Subscribe to
Opera Today

Receive articles and news via RSS feeds or email subscription.


facebook-icon.png


twitter_logo[1].gif



9780393088953.png

9780521746472.png

0810888688.gif

0810882728.gif

Recently in Performances

Grange Park Opera travels to America

The Italian censors forced Giuseppe Verdi and his librettist Antonio Somma to relocate their operatic drama of the murder of the Swedish King Gustav III to Boston, demote the monarch to state governor and rename him Riccardo, and for their production of Un ballo in maschera at Grange Park Opera, director Stephen Medcalf and designer Jamie Vartan have left the ‘ruler’ in his censorial exile.

Puccini’s La bohème at The Royal Opera House

When I reviewed Covent Garden’s Tosca back in January, I came very close to suggesting that we might be entering a period of crisis in casting the great Puccini operas. Fast forward six months, and what a world of difference!

Na’ama Zisser's Mamzer Bastard (world premiere)

Let me begin, like an undergraduate unsure quite what to say at the beginning of an essay: there were many reasons to admire the first performance of Na’ama Zisser’s opera, Mamzer Bastard, a co-commission from the Royal Opera and the Guildhall.

Les Arts Florissants : An English Garden, Barbican London

At the Barbican, London, Les Arts Florissants conducted by Paul Agnew, with soloists of Le Jardin de Voix in "An English Garden" a semi-staged programme of English baroque.

Die Walküre in San Francisco

The hero Siegfried in utero, Siegmund dead, Wotan humiliated, Brünnhilde asleep, San Francisco’s Ring ripped relentlessly into the shredded emotional lives of its gods and mortals. Conductor Donald Runnicles laid bare Richard Wagner’s score in its most heroic and in its most personal revelations, in their intimacy and in their exploding release.

Das Rheingold in San Francisco

Alberich’s ring forged, the gods moved into Valhalla, Loge’s Bic flicked, Wagner’s cumbersome nineteenth century mythology began unfolding last night here in Bayreuth-by-the-Bay.

ENO's Acis and Galatea at Lilian Baylis House

The shepherds and nymphs are at play! It’s end-of-the-year office-party time in Elysium. The bean-bags, balloons and banners - ‘Work Hard, Play Harder’ - invite the weary workers of Mountain Media to let their hair down, and enter the ‘Groves of Delights and Crystal Fountains’.

Lohengrin at the Royal Opera House

Since returning to London in January, I have been heartened by much of what I have seen - and indeed heard - from the Royal Opera.

Stéphane Degout and Simon Lepper

Another wonderful Wigmore song recital: this time from Stéphane Degout – recently shining in George Benjamin's new operatic masterpiece,

An excellent La finta semplice from Classical Opera

‘How beautiful it is to love! But even more beautiful is freedom!’ The opening lines of the libretto of Mozart’s La finta semplice are as contradictory as the unfolding tale is ridiculous. Either that master of comedy, Carlo Goldoni, was having an off-day when he penned the text - which was performed during the Carnival of 1764 in the Teatro Giustiniani di S. Moisè in Venice with music by Salvatore Perillo - or Marco Coltellini, the poeta cesareo who was entertaining the Viennese aristocracy in 1768, took unfortunate liberties with poetry and plot.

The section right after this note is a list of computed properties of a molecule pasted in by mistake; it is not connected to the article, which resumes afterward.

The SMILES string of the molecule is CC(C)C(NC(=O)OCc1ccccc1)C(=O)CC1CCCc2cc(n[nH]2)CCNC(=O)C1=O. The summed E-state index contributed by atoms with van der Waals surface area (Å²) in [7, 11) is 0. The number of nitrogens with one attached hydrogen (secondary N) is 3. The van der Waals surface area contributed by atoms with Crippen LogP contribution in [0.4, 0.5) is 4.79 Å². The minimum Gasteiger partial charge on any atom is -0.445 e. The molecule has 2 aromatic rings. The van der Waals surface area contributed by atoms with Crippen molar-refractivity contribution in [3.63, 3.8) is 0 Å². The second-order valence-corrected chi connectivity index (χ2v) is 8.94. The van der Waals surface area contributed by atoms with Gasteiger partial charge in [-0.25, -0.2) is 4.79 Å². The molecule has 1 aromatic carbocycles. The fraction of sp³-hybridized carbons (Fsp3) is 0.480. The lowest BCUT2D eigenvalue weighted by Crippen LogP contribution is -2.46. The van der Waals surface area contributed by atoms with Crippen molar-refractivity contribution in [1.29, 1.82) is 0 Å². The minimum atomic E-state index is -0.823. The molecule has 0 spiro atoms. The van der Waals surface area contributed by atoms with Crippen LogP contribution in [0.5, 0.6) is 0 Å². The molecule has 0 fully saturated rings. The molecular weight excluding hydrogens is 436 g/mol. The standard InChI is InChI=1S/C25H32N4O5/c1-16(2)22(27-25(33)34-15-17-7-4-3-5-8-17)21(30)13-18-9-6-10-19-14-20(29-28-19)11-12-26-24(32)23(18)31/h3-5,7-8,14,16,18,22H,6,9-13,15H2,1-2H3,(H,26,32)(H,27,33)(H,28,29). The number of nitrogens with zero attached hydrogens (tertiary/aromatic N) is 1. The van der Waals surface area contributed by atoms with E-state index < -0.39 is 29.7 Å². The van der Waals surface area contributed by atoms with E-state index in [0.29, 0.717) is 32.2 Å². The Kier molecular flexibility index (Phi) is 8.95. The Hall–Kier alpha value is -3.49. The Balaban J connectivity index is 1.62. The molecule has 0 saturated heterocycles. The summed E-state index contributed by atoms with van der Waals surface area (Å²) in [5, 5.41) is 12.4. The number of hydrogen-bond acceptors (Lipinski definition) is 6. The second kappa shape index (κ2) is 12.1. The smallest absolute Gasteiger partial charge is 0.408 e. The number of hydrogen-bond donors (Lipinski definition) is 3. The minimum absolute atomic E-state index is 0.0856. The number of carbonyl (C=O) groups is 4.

Whatever Love Is: The Prince Consort at Wigmore Hall

‘We love singing songs, telling stories …’ profess The Prince Consort on their website, and this carefully curated programme at Wigmore Hall perfectly embodied this passion, as Artistic Director and pianist Alisdair Hogarth was joined by tenor Andrew Staples (the Consort’s Creative Director), Verity Wingate (soprano) and poet Laura Mucha to reflect on ‘whatever love is’.

Bryn Terfel's magnetic Mephisto in Amsterdam

It had been a while since Bryn Terfel sang a complete opera role in Amsterdam. Back in 2002 his larger-than-life Doctor Dulcamara hijacked the stage of what was then De Nederlandse Opera, now Dutch National Opera.

A volcanic Elektra by the Netherlands Radio Philharmonic

“There are no gods in heaven!” sings Elektra just before her brother Orest kills their mother. In the Greek plays about the cursed House of Atreus the Olympian gods command the banished Orestes to return home and avenge his father Agamemnon’s murder at the hands of his wife Clytemnestra. He dispatches both her and her lover Aegisthus.

A culinary coupling from the Guildhall School of Music and Drama

What a treat the London Music Conservatoires serve up for opera-goers each season. After the Royal Academy’s Bizet double-bill of Le docteur Miracle and La tragédie de Carmen, and in advance of the Royal College’s forthcoming pairing of Huw Watkins’ new opera, In the Locked Room, based on a short story by Thomas Hardy, and The Lighthouse by Peter Maxwell Davies, the Guildhall School of Music and Drama have delivered a culinary coupling of Paul Hindemith’s The Long Christmas Dinner and Sir Lennox Berkeley’s The Dinner Engagement which the Conservatoire last presented for our delectation in November 2006.

Così fan tutte: Opera Holland Park

Absence makes the heart grow fonder; or does it? In Così fan tutte, who knows? Or rather, what could such a question even mean?

The poignancy of triviality: Garsington Opera's Capriccio

“Wort oder Ton?” asks Richard Strauss’s final opera, Capriccio. The Countess answers with a question of her own, at the close of this self-consciously self-reflective Konversationstück für Musik: “Gibt es einen, der nicht trivail ist?” (“Is there any ending that isn’t trivial?”)

Netia Jones' new Die Zauberflöte opens Garsington Opera's 2018 season

“These portals, these columns prove/that wisdom, industry and art reside here.” So says Tamino, as he gazes up at the three imposing doors in the centre of Netia Jones’ replica of the 18th-century Wormsley Park House - in the grounds of which Garsington Opera’s ‘floating’ Pavilion makes its home each summer.

Feverish love at Opera Holland Park: a fine La traviata opens the 2018 season

If there were any doubts that it was soon to be curtains for Verdi’s titular, tubercular heroine then the tortured gasps of laboured, languishing breath which preceded Rodula Gaitanou’s new production of La traviata for Opera Holland Park would have swiftly served to dispel them.